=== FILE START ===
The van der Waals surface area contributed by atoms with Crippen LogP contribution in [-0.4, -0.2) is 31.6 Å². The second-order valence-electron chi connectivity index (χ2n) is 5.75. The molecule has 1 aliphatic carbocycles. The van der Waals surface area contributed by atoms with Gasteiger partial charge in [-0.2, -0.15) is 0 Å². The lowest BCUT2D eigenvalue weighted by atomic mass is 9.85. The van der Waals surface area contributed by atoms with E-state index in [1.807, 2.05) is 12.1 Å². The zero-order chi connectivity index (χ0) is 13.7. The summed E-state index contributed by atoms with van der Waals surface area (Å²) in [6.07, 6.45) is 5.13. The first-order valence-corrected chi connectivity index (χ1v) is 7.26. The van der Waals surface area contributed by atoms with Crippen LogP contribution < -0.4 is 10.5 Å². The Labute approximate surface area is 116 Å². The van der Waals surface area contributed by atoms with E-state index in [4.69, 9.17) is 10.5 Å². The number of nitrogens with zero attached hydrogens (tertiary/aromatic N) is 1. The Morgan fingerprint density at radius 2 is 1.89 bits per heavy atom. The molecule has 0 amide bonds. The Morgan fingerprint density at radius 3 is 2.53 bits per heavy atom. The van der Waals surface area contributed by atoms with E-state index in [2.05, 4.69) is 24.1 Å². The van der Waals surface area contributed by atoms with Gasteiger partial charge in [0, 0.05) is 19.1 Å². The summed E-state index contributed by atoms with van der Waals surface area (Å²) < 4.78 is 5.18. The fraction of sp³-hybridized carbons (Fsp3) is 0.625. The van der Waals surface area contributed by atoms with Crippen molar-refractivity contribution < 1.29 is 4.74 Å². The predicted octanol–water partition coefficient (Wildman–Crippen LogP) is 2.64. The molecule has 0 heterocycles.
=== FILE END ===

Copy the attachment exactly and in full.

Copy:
The van der Waals surface area contributed by atoms with Crippen LogP contribution in [-0.4, -0.2) is 31.6 Å². The second-order valence-electron chi connectivity index (χ2n) is 5.75. The molecule has 1 aliphatic carbocycles. The van der Waals surface area contributed by atoms with Gasteiger partial charge in [-0.2, -0.15) is 0 Å². The lowest BCUT2D eigenvalue weighted by atomic mass is 9.85. The van der Waals surface area contributed by atoms with E-state index in [1.807, 2.05) is 12.1 Å². The zero-order chi connectivity index (χ0) is 13.7. The summed E-state index contributed by atoms with van der Waals surface area (Å²) in [6.07, 6.45) is 5.13. The first-order valence-corrected chi connectivity index (χ1v) is 7.26. The van der Waals surface area contributed by atoms with Crippen LogP contribution < -0.4 is 10.5 Å². The Labute approximate surface area is 116 Å². The van der Waals surface area contributed by atoms with E-state index in [4.69, 9.17) is 10.5 Å². The number of nitrogens with zero attached hydrogens (tertiary/aromatic N) is 1. The Morgan fingerprint density at radius 2 is 1.89 bits per heavy atom. The molecule has 0 amide bonds. The Morgan fingerprint density at radius 3 is 2.53 bits per heavy atom. The van der Waals surface area contributed by atoms with E-state index in [2.05, 4.69) is 24.1 Å². The van der Waals surface area contributed by atoms with Gasteiger partial charge in [0, 0.05) is 19.1 Å². The summed E-state index contributed by atoms with van der Waals surface area (Å²) < 4.78 is 5.18. The fraction of sp³-hybridized carbons (Fsp3) is 0.625. The van der Waals surface area contributed by atoms with Crippen molar-refractivity contribution < 1.29 is 4.74 Å². The predicted octanol–water partition coefficient (Wildman–Crippen LogP) is 2.64. The molecule has 0 heterocycles.